should be encouraged to work with DVR towards hopefully finding some type of work, commensurate with his intelligence and level of education, but with minimal contact with the public.[19] He is gravely affected by his chronic mental illness. He could not be considered capable of fully supporting himself or being able to provide for the specialized mental health treatment which he will continue to require indefinitely.

(Id.) Dr. Hughson assessed Mr. Sherman as having one marked, one marked to moderate, and five moderate impairments in his ability to engage in various work-related mental activities. (AR 432.)

         In November 2012, non-examining psychological consultant Jay Rankin, M.D., completed a Mental Residual Functional Capacity Assessment (“MRFCA”) of Mr. Sherman on initial consideration of Mr. Sherman's March 2012 applications for social security benefits. (AR 86-88.) Non-examining psychological consultant Sheri L. Simon, Ph.D., concurred with Dr. Rankin's assessment on reconsideration in March 2013. (AR 102-04.) Drs. Rankin and Simon assessed Mr. Sherman as having eight moderate limitations in various work-related mental activities. (AR 86-88, 102-04.) Finally, in May 2017, non-examining psychological consultant Cathy Simutis, Ph.D., completed a MRFCA of Mr. Sherman on initial consideration of Mr. Sherman's April 2016 application for social security benefits. (AR 651-53.) Dr. Simutis assessed Mr. Sherman as having two moderate limitations in work-related mental activities. (Id.)

         B. Procedural History

         On March 9 and 26, 2012, Mr. Sherman protectively filed applications for disability insurance benefits under Title II, and supplemental security income benefits under Title XVI, of the Social Security Act, alleging an onset date of November 1, 2005. 42 U.S.C. §§ 401 et seq.; 42 U.S.C. §§ 1381 et seq.; (AR 66-67, 194-202.) The agency denied Mr. Sherman's applications at the initial level and upon reconsideration on November 28, 2012 and March 29, 2013, respectively. (AR 66-121.) On May 30, 2013, Mr. Sherman requested a hearing before an ALJ. (AR 136-38.) ALJ Ann Farris conducted a hearing on August 26, 2014. (AR 32-65.) Mr. Sherman appeared in person at the hearing with attorney representative Michael Armstrong and amended his alleged onset date to November 21, 2010. (Id.) The ALJ took testimony from Mr. Sherman, his father Martin Philip Sherman, and impartial vocational expert (“VE”) Nicole King. (Id.) On October 22, 2014, the ALJ issued a decision finding Mr. Sherman not disabled. (AR 16-26.) The Appeals Council upheld the ALJ's final decision on February 16, 2016. (AR 1-3.)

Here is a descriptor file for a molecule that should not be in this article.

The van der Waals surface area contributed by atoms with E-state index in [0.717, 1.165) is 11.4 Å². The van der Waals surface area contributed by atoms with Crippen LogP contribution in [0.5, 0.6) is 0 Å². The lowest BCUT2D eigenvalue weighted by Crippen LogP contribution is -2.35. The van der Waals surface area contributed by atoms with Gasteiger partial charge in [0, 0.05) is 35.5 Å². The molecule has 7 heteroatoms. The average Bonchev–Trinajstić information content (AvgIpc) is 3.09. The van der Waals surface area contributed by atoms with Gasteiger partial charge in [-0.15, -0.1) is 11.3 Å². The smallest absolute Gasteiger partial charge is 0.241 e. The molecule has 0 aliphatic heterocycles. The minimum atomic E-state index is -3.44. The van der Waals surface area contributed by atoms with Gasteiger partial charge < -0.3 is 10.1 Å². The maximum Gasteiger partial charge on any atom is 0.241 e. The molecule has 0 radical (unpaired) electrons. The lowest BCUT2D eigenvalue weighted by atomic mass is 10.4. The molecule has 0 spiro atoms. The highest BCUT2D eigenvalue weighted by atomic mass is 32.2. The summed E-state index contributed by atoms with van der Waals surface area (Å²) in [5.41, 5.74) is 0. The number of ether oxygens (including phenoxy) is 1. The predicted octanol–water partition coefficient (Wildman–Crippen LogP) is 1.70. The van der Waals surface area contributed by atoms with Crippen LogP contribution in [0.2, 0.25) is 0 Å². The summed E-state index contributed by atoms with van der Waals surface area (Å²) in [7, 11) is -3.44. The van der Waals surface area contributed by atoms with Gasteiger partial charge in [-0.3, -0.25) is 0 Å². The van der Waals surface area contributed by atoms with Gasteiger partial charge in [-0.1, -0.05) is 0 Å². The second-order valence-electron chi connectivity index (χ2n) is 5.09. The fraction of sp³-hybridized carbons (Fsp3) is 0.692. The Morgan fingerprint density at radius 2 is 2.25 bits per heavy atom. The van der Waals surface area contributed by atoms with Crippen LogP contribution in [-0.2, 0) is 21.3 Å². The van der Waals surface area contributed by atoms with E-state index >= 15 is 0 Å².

On April 19, 2016, Mr. Sherman filed a complaint seeking judicial review of the Commissioner's final decision. (AR 620-21.) This Court reversed the Commissioner's decision and remanded the case for further proceedings on March 30, 2017. (AR 622-36.) While the case was still pending before this Court, on April 25, 2016, Mr. Sherman filed a second application for disability insurance benefits under Title II, alleging an onset date of May 1, 2013. (AR 642, 644.) The agency denied this application at the initial level on May 26, 2017. (AR 642-55.) On June 23, 2017, the Appeals Council ordered the ALJ to consolidate Mr. Sherman's applications, create a single record, offer Mr. Sherman another administrative hearing, take any further action to complete the administrative record, and issue a new decision. (AR 639-40.)

         Pursuant to the Appeals Council's instructions, ALJ Farris conducted another administrative hearing on February 6, 2018. (AR 566-94.) Mr. Sherman appeared in person at the hearing with attorney representative William Rode. (Id.) The ALJ took testimony from Mr. Sherman and impartial VE Pamela (or Cindy A.) Harris.[20] (Id.) ALJ Farris issued a second decision finding Mr. Sherman not disabled on March 8, 2018. (AR 538-58.) This appeal followed.

         C. The ALJ's Decision